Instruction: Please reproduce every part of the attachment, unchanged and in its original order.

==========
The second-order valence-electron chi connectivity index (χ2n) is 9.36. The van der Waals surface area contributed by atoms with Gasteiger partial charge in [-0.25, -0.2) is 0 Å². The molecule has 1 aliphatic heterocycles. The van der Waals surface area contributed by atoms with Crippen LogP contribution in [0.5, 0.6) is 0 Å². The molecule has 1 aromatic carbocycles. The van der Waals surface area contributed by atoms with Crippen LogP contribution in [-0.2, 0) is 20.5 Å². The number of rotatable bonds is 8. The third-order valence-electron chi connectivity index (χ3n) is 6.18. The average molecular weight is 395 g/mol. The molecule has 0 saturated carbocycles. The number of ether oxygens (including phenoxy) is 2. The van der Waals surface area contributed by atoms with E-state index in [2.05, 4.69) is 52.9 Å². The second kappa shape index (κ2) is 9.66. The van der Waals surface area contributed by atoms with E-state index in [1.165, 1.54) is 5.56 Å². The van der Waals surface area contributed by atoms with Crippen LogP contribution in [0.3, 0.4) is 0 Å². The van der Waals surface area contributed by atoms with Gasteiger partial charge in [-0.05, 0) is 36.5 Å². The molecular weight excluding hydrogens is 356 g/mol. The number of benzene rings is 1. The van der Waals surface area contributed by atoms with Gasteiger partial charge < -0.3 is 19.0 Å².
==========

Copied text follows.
The second-order valence-electron chi connectivity index (χ2n) is 9.36. The van der Waals surface area contributed by atoms with Gasteiger partial charge in [-0.25, -0.2) is 0 Å². The molecule has 1 aliphatic heterocycles. The van der Waals surface area contributed by atoms with Crippen LogP contribution in [0.5, 0.6) is 0 Å². The molecule has 1 aromatic carbocycles. The van der Waals surface area contributed by atoms with Crippen LogP contribution in [-0.2, 0) is 20.5 Å². The number of rotatable bonds is 8. The third-order valence-electron chi connectivity index (χ3n) is 6.18. The average molecular weight is 395 g/mol. The molecule has 0 saturated carbocycles. The number of ether oxygens (including phenoxy) is 2. The van der Waals surface area contributed by atoms with E-state index in [2.05, 4.69) is 52.9 Å². The second kappa shape index (κ2) is 9.66. The van der Waals surface area contributed by atoms with E-state index in [1.165, 1.54) is 5.56 Å². The van der Waals surface area contributed by atoms with Crippen LogP contribution in [0.3, 0.4) is 0 Å². The van der Waals surface area contributed by atoms with Gasteiger partial charge in [-0.05, 0) is 36.5 Å². The molecular weight excluding hydrogens is 356 g/mol. The number of benzene rings is 1. The van der Waals surface area contributed by atoms with Gasteiger partial charge < -0.3 is 19.0 Å².